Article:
burgeoning passenger traffic on domestic and international routes,
airlines across the world are engaged in the expansion of their
fleets. Record orders for new airplanes placed in 2005 have almost
doubled the total orders of aircraft manufacturers such as Boeing
and Airbus and most aircraft deliveries are likely to take place
over the next five years.
"The record orders of 2005 placed by airlines worldwide indicate
rapidly increasing seating capacity in the following years," notes
Ms. Kamila Zlobinska, Research Analyst at Frost & Sullivan.
"A significant number of deliveries will be devoted to fleet
renewal as many airplanes are in need of replacements.
New-generation airplanes will increase efficiency and help reduce
operating expenses, particularly fuel costs."
With 33.9 per cent share of the total orders, North America will
continue to be the biggest customer in the world airline market. At
the same time, lured by developing economies particularly in China
and India, the Asia Pacific airline market is rapidly investing in
aviation infrastructure improvements. Further, as European airlines
hold over 500 options and purchase rights, which are likely to be
realised in the future, the European airline market will contribute
to further market growth.
Current orders for
airplanes are likely to provide an additional capacity of about 1.0
million seats and further growth is likely to take place due to the
exercised options and purchase rights of future aircraft deliveries
as well as new orders that airlines will place in the near future.
In particular, 2007 is likely to mark significant growth with
deliveries of the new Airbus A380.
At present, the world fleet includes a seating capacity of over
3.1 million seats and is expected to grow by 20.3 per cent by the
end of 2010. The North American aviation industry accounts for 37.4
per cent of the total world fleet and is likely to witness an
increase in aircraft deliveries, with a significant number of
airplanes requiring replacements.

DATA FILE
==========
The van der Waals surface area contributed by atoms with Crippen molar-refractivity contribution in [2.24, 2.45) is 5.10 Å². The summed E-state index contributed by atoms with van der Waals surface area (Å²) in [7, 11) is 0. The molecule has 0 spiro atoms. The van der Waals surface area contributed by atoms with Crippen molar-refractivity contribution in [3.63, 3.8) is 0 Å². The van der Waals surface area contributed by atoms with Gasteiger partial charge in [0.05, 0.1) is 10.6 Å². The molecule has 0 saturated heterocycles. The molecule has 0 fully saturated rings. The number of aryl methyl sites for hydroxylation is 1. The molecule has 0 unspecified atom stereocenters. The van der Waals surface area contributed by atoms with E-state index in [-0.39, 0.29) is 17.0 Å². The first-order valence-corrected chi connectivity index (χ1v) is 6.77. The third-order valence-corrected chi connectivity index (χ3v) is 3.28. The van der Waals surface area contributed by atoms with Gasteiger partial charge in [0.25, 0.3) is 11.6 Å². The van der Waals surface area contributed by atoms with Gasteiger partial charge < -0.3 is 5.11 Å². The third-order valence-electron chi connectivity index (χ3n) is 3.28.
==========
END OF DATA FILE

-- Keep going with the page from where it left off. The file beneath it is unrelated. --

Europe - the second largest market in terms of the number of
aircraft in use - will witness increasing long-haul traffic driven
by the liberalisation of immigration rules on inter-continental
travel. Further, the current fleet in Asia Pacific will witness a
rise with an increase in the number of leased aircraft as well as
the deliveries of additional orders that are likely to be placed by
several airlines in the region.
Single-aisle jets, which are utilised in regional and domestic
short-haul flights, dominate the air traffic in most countries.
Hub-and-spoke networks of international air traffic will also
continue to accelerate the need for small-sized airplanes.
Additionally, growing emphasis on international mobility is
likely to boost demand for twin-aisle airplanes, which are used on
long-haul international and inter-continental routes. In
comparison, very large jets will be used only between major
international hubs in Asia Pacific, Europe and North America.
Soaring fuel prices, reducing profit margins and intensifying
competition, especially from low-cost carriers are compelling
traditional airlines to reduce costs and improve efficiency to gain
a competitive edge.
"The worldwide emergence of low-cost carriers is a challenge for
traditional airlines and this is augmented by growing customer
awareness of the product-value relation, fuelled by reduced fares
of low-cost airlines," explains Ms. Zlobinska.
"As a result, airlines
will need to focus on fleet renewal that will help them to lower
operating costs, as new-generation aircraft can be up to 30% more
efficient. Early fleet renewal will allow airlines worldwide to
benefit from cost advantages associated with improved fleet
As efficient economic models will play a pivotal role for
growth, airlines will need to create efficiencies in fleet
modernisation to augment their revenue potential. "Hence, all
airlines should adopt improved fleet management, restructure their
fleets as well as operate young aircraft to lower maintenance and
fuel costs to remain competitive", states Ms. Zlobinska.